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Revising the Limits on ‘Personal Use’

By: Jay Romano

March 4th, 2007

LAST month, an appeals court in Manhattan ruled that there was no limit on the number of apartments a building owner can remove from rent stabilization for personal use. The decision reverses a State Supreme Court ruling that an owner who was trying to take over all apartments in a stabilized building must first get permission from the state’s Division of Housing and Community Renewal.

The unanimous decision of the Appellate Division, First Department, which covers Manhattan and the Bronx, involves Alistair and Catherine Economakis, the owners of a 15-unit building at 47 East Third Street in Manhattan.

In 2003, they started telling tenants that their rent-stabilized leases would not be renewed, so the owners could convert the building to their primary residence. The notices also contained plans for the conversion. In December 2003, the Economakises started eviction proceedings against six tenants who had refused to leave when their leas- es expired.

In the housing court proceeding that followed, the tenants contended that the plan to evict everyone in the building violated the Rent Stabilization Code. The housing court judge noted, however, that under the code, an owner was entitled to recover possession of “one or more dwelling units for personal use or occupancy,” and that there was no limit on how much space the owner could recover.

At that point, five other tenants filed an action in State Supreme Court seeking an order preventing their eviction on the grounds that removing all ten- ants from the building — essentially removing the entire building from rent regulation — violated the Rent Stabilization Code.

In June 2005, Justice Paul G. Feinman issued a preliminary injunction barring the owners from taking any action to cancel or terminate the tenants’ leases.

In April 2006, Justice Faviola A. Soto ruled that the Economakises had violated the Rent Stabilization Code by failing to get Division of Housing and Community Renewal approval before trying to take possession of the building, and permanently prohibited them from continuing with the evictions until they got such approval.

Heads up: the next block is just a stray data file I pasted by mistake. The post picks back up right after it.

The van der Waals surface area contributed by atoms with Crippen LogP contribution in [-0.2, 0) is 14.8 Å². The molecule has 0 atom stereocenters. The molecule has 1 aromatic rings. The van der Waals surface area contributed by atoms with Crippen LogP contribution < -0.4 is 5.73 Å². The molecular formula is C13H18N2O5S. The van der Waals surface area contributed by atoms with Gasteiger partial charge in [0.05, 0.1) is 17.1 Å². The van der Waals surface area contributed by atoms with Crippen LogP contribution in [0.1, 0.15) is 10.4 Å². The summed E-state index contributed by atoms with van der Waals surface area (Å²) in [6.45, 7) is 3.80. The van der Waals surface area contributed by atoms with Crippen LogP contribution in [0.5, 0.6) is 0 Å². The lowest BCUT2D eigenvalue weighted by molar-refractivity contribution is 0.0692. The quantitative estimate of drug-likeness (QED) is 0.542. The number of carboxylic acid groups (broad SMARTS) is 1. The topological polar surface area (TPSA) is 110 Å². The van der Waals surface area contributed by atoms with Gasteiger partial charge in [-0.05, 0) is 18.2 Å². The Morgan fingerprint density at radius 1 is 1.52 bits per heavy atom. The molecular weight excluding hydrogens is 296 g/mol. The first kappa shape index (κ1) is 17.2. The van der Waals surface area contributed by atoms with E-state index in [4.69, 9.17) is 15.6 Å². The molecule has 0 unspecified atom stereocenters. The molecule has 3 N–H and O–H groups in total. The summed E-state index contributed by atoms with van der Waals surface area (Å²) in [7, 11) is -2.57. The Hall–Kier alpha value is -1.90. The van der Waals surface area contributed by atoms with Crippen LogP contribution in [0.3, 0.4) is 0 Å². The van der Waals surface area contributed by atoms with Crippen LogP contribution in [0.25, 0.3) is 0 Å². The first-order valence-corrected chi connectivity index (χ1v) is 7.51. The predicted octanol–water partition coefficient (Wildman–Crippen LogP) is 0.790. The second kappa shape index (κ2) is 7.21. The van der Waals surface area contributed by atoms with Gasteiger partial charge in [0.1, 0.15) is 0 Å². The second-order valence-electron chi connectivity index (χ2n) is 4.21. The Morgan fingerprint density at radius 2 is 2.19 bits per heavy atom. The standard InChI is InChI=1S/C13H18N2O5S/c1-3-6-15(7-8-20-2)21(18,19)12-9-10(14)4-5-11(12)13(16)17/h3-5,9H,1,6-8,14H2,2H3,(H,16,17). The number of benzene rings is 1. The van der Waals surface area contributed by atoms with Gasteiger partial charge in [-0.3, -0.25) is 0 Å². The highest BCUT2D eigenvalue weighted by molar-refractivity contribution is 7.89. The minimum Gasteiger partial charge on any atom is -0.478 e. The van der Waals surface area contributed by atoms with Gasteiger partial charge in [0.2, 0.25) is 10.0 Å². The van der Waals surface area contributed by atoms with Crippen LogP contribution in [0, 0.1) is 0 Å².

The owners then appealed, and on Feb. 14 the appellate court reversed the Supreme Court ruling. Writing for a unanimous court, Justice Luis A. Gonzalez ruled that “the clear and unambiguous provisions of both the Rent Stabilization Law and Code permit an owner to recover an unlimited number of stabilized units for personal use and occupancy without D.H.C.R. approval.”

(Justice Gonzalez said D.H.C.R. approval was necessary only when the owner plans to use the apartments in connection with a business or when the costs of removing violations filed by government agencies equal or exceed the value of the building.)

[Redacted], the Manhattan lawyer who represented the owners, said he was not surprised by the ruling because the language of the Rent Stabilization Law is clear. “All we had to do was point the judges to the actual wording of the statute,” he said.

[Redacted] added that the case was not over. “This ruling itself doesn’t authorize anyone’s eviction,” he said. The owners still have to prove in housing court that they intend to occupy the entire building as their principal residence, he noted.

Dov Treiman, the editor of The Housing Court Reporter, said that while the decision allows property owners (but not business entities like corporations and partnerships) to remove an unlimited number of apartments from regulation for personal use, there was a practical limit to how large a building can be deregulated in this way. “The size of the building will at some point act as a natural kind of cap on the is- sue of good faith,” he said.

Stephen Dobkin, the lawyer who represented the tenants in both courts, said his clients plan to appeal.


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